[Taxacom] FW: ICZN procedure question

Doug Yanega dyanega at ucr.edu
Sat Nov 13 15:36:59 CST 2010

Steve Gaimari wrote:

>  >This is precisely the kind of thing that makes me saddest of all; a
>>perfectly reasonable, respectable person who should be on our side,
>>but has so completely missed the fundamental argument that they
>>resist - and in doing so, may convince *others* to resist.
>Now wait just a minute Doug. You are an ICZN Commissioner and you 
>are saying such things? Are you suggesting that your colleagues who 
>don't agree with you are unreasonable and unrespectable?

Absolutely not. Read what I wrote, please.

>Do you really think people don't *get* the fundamental argument? 
>Guess what? People do get the fundamental argument, and some 
>disagree with your and others conclusions and point of view. I am 
>disturbed that you now use such rhetoric of which "side" one is on - 
>this to me does not bode well for any upcoming discussions among 
>Commissioners on this issue, as there now seems to be this 
>fractionated us-versus-them mentality. I just hope that the 
>Commissioners are carefully considering what the majority of their 
>constituency are saying. We are all on the "side" of zoological 
>taxonomy - that is where our passion and our loyalty lay. Your 
>emotional state is irrelevant to what is best for zoology. You seem 
>to think that disagreement is somehow personal - it is the farthest 
>thing from personal. Some people just do not see the world as you 
>see it, and they are perfectly reasonable and respectable people.
>Not quoting the section, but the whole money under the mattress 
>versus bank analogy falls apart right away. Publishing on paper is 
>nothing like putting money under the mattress, and e-only 
>publication is nothing like putting money in the bank. These two 
>things could not be farther from each other is trying to work an 

But...but...this shows that you DON'T get the point. It's not *about* 
the medium! It's about HOW we archive our legacy - not the *physical* 
"how" but the *procedural* "how." Each individual scientist keeping 
his own archives, *whether they are paper or electronic,* is the 
wrong system, and the wrong model to emulate. That is the system we 
are presently using - the "money-under-the-mattress" model. The 
system we need is a BANK - a central, permanent repository so no one 
EVER has to keep a personal archive. A place where nothing can be 
lost, damaged, stolen, tampered with, or go obsolete. It doesn't 
matter - in the strictest conceptual sense - whether this central 
archive is paper or digital, but the not-so-minor *technical* 
details, of course, are that (1) no paper archive, no matter how 
extensive, can ever be as secure as a centralized digital archive, 
and (2) a paper-based repository is NOT even going to remain an 
option if publishers stop using paper (because we *already know* that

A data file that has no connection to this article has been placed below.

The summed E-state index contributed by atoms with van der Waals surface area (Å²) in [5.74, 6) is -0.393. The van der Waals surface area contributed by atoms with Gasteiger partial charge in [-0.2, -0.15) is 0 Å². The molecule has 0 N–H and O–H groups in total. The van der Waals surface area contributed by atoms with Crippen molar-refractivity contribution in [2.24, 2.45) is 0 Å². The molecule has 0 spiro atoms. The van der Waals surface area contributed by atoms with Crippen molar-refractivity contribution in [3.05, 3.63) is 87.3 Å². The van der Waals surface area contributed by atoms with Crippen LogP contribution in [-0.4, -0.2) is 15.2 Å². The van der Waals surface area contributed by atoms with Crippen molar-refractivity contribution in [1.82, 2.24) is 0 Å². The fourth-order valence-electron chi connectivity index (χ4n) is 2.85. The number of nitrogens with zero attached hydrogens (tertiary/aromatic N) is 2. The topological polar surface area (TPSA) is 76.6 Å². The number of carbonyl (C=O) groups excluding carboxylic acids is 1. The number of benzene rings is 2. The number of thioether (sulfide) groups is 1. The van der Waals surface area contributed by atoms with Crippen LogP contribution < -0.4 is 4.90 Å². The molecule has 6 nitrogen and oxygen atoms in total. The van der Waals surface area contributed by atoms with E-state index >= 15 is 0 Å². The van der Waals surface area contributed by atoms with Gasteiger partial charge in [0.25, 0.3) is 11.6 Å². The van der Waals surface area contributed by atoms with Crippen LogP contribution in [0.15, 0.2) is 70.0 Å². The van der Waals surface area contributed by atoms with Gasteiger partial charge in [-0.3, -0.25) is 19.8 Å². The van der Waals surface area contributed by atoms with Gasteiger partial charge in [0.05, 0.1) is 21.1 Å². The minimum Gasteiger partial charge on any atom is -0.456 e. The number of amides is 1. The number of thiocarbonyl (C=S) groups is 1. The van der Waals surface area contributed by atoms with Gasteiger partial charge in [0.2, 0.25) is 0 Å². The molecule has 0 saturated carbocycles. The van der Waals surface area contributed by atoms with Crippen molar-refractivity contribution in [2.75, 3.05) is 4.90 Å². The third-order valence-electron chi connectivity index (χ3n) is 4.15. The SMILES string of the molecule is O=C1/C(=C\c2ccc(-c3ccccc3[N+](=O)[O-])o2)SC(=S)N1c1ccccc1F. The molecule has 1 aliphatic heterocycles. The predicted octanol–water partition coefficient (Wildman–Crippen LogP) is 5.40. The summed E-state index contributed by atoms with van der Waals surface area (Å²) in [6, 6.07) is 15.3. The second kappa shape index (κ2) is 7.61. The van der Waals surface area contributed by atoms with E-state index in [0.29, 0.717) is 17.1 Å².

we cannot force them to keep printing hard copies). Otherwise, the 
paper/electronic dichotomy is a red herring, and yet here, years into 
this discussion, you are still totally focused on that, and 
accordingly still missing the point.

Why do you think I always come back to GenBank again and again and 
again? GenBank is the model to emulate NOT because GenBank is e-only, 
it's because GenBank is *centralized, universally-accepted, 
permanent, and well-funded*. THAT is the point. The fact that GenBank 
couldn't do what it does, the way it does it, if it relied on paper, 
is ultimately *incidental*, even if it is unavoidable. The "side" I'm 
taking here is not "digital versus paper", it is "a bank versus no 
bank", and the digital part is just a consequence of that choice; 
it's a different dichotomy than the one you, and Don, and others are 
arguing about, which is what you, personally, can and cannot 
accomplish with your personal archives depending on whether YOU are 
using paper or digital storage media.

We cannot have a centralized archive unless it is digital. Since the 
archive MUST be digital, there is no reason to exclude e-only 
publications from being archived. If we never build a centralized 
archive, then e-only will not work, but that's not the way we should 
be thinking.

To reiterate: the analogy is not that publishing on paper is like 
putting money under the mattress, it's that *scientists keeping their 
own archives* is. It's also not that e-only publication is like 
putting money in a bank - that *can't* be the analogy because we have 
yet to create the *bank*! The analogy is that WE NEED A BANK. We need 
a bank for all taxonomic works - and since there are going to be LOTS 
of taxonomic works that exist only in electronic form, whether we 
like it or not, then the only bank that will hold *everything* is a 
bank designed to hold digital publications - which, in turn, means 
e-only is perfectly viable IF (and ONLY if) we have a bank! A digital 
bank is also the only type of system where anyone, anywhere, can both 
deposit and retrieve anything in the bank.

Are we on the same page yet?


Doug Yanega        Dept. of Entomology         Entomology Research Museum
Univ. of California, Riverside, CA 92521-0314        skype: dyanega
phone: (951) 827-4315 (standard disclaimer: opinions are mine, not UCR's)
   "There are some enterprises in which a careful disorderliness
         is the true method" - Herman Melville, Moby Dick, Chap. 82

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